Now back to that siren… As the fire engine travels, the sound it is creating from the siren, travels away from it in all directions. This next step best illustrated with a diagram:

Doppler Effect

Watch a video that animates this

The lines around the fire engine represent the sound waves travelling away from it. As the engine moves forward, the speed at which the sound waves travel away from it (in the same direction the engine is traveling) decreases because it is like the engine is ‘chasing’ the sound waves. This causes the distance between sound waves to decrease. This also means that the engine is ‘driving away’ from the sound waves travelling away behind it and, like said previously, a greater distance between sound waves relates to a lower frequency.

This means that if you are standing on the side of the road and an ambulance drives past with its sirens on, as it comes toward you, it sounds higher as the distance between sound waves is short, but as it has gone past the distance between sound waves increases and it has a lower pitch. This effect creates the classic sound we are used to when we want to recreate the sound of a car going fast, because the greater the speed of the vehicle, the closer its speed is to the speed of sound, the shorter the distance between the wavelengths in front of the vehicle and the more noticeable this effect becomes.

If you are in the vehicle however, this effect is unnoticeable because you are at a constant distance from the sound source (e.g. the siren/engine) meaning that the sound does not change relative to you. Also, if you are standing on a path and a vehicle goes past very slowly, it is not noticed as the difference between the speed of sound and the speed of the vehicle is so great that there is no noticeable effect.

As an aside, you may wonder what would be to happen if a vehicle did go faster than the speed of sound. This can happen, but only in planes as 344 metres per second is the same as 770mph. A sonic boom is created when this happens and is the sound of the shock waves as the object passes this speed.

Of course as some of you may be aware, the Doppler affect has been mentioned on TV before in the Big Bang Theory and I couldn’t really write a blog post on it without including the clip…

To Silence All The Gun Nuts…

This article was written by my course mate and good friend Dom Attwell, who writes about the perception, theory and practical effectiveness of gun “silencers”. A very good article worth reading, one of the best I’ve read for a few weeks!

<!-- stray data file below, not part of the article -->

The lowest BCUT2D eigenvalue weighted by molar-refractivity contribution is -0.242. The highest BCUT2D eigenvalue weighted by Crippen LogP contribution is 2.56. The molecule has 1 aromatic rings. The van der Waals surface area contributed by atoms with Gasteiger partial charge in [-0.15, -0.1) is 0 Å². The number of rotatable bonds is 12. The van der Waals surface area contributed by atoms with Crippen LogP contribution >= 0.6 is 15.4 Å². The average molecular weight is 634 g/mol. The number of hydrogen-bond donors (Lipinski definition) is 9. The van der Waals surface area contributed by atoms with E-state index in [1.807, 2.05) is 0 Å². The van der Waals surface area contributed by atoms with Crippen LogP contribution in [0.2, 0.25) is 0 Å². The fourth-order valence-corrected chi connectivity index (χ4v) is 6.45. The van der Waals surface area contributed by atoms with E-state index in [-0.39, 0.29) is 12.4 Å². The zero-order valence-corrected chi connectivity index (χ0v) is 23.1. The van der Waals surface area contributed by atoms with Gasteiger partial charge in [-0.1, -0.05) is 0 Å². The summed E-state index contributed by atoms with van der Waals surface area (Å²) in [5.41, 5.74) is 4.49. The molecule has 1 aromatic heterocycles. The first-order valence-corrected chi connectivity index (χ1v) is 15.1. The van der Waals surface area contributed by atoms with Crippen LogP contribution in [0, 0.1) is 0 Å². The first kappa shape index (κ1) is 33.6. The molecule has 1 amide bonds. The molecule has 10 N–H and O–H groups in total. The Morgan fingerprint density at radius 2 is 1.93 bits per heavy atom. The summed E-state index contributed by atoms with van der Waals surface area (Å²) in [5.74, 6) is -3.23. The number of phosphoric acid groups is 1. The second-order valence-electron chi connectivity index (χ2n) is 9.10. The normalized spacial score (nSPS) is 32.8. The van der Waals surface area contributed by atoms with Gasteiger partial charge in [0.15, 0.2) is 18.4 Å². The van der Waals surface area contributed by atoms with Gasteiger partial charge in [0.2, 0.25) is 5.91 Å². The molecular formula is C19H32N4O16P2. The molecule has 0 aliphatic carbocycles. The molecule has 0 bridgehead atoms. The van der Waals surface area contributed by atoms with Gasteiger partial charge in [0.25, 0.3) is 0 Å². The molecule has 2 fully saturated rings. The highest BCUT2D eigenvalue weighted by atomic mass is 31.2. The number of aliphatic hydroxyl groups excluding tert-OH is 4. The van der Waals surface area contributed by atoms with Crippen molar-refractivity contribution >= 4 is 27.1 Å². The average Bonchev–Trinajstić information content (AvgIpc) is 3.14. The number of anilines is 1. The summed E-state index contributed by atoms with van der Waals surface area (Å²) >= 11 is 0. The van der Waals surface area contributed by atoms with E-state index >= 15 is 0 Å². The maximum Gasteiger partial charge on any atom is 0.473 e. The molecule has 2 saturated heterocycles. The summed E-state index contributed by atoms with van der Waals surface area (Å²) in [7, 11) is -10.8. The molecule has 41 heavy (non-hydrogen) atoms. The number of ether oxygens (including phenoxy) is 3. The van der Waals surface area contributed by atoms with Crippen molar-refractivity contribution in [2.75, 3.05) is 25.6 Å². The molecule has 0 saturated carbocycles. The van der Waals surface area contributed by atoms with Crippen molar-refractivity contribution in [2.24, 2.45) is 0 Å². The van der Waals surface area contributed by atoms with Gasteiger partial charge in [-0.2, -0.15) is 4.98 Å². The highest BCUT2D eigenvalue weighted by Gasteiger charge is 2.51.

DomJohnAttwell - Acoustics

The confession:
To begin, I must iterate that I am not a gun specialist. I have never even held a firearm that didn’t shoot BB-pellets or lasers. That said, my kill-death ratio on computer games is out of this world… literally (I mostly play Halo).

The Question:
I get a lot of questions concerning the efficiency and plausibility of gun silencers. Hollywood tends to take great artistic liberties with these ‘magical’ devices, with the explosive discharge of these lethal weapons sounding more like a kitten sneezing.

Handgun with SilencerMotorbike Silencer

Ever heard a gunshot at close range? You would definitely know if you had…

The Life Story: (if inpatient just jump to ‘The Gist’…)
Late last year, our course was given an ‘acoustic tour’ of the Halle Orchestra’s Bridgewater Hall in central Manchester. While there, we conducted an experiment to measure the hall’s reverberation time, which involved creating an impulse response. Due to the hall’s…

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Plane Annoyance

There are some noises in life that are really annoying and others that we just learn to live with; aircraft and airport noise are often subject to a lot of debate as different people would put them into different categories. But with it being such a hot topic, how do the airports keep track of their noise emissions?

First of all, we must understand what causes aircraft noise. [1] There are 2 sources of noise from aircraft: air friction (as it passes over the wings or fuselage) and engine noise. These both occur in the direction of the planes travel (i.e. most sound travels in the direction of approach/descent) rather than travelling sideways from the runway.

There are 2 main methods that are used to keep track of airport noise, both with their advantages/disadvantages. The first method is to measure the Sound Level created by one aeroplane taking off, then to add levels accordingly depending on the number of flights that will occur. An average Sound level for the whole period of time can then be calculated, depending on the number of flights. This is often used in prediction of airport noise, as it is quick and easy. However it is not always accurate because each plane makes a slightly different level.